Around the end of last year, we returned from our 12-month fieldwork assignments in Kenya and Namibia, where we conducted historical and anthropological research among groups that are either currently hunter-gatherers, or were recently so.
What we discovered was a situation detailed often by scholars in the field of modern hunter-gatherer research, that of marginalised people who occupy a state of transition between various forms of life, one without a necessarily clear “direction of development”. Consequently these communities often display a complex set of identities and activities, caught as they are between hunting and gathering and other forms of livelihood. As well as this, hunter-gatherers play a role in the different, at times contradictory, understandings of who they are or are supposed to be in the 21st Century. These understandings come from themselves, their neighbours, the nation state and various international bodies. Hunter-gatherers also have a specific role for us as researchers, and have been used as symbols and representatives throughout the history of the human sciences.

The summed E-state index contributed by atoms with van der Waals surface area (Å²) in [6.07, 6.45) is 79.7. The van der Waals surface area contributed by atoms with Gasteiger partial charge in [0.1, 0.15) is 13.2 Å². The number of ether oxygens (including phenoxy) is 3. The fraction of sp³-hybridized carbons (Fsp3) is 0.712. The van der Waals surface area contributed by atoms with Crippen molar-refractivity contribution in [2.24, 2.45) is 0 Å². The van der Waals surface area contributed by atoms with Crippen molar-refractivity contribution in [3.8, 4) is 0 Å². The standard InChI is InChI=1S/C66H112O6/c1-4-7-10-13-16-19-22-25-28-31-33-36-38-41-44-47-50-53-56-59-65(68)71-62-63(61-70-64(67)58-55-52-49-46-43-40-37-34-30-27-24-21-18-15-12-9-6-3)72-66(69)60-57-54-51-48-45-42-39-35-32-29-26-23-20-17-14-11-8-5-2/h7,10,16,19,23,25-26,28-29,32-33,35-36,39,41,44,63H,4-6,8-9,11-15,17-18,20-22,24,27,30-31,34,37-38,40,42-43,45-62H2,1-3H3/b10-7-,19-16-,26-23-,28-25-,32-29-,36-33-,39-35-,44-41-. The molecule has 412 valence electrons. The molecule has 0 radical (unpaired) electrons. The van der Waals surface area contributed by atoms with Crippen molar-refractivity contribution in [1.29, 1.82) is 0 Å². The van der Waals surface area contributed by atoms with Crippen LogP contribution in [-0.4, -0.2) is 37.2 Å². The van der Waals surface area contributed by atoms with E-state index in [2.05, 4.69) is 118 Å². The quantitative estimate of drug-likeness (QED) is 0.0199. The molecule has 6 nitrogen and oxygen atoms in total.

One of the biggest tasks in conducting social research with living people is that one often finds that the ideal situations and even major topics of research change substantially over the course of the fieldwork. This can mean that the initial work involved in writing up this data is to reinterpret some of the most basic ideas we went into the field with. We will detail some of the tools available to social scientists in this context, as well as some of the methodological challenges we have encountered, and highlight the patterns which have come to light over the course of this work. Here we will present some of our findings, and report on hunter-gatherer situations as they exist in the present.
Date, Time: 18/01/2016, 14:00 h – 15:30 h
Location: Room S12, Seminargebäude (Building 106), Universitätsstraße 37 , Cologne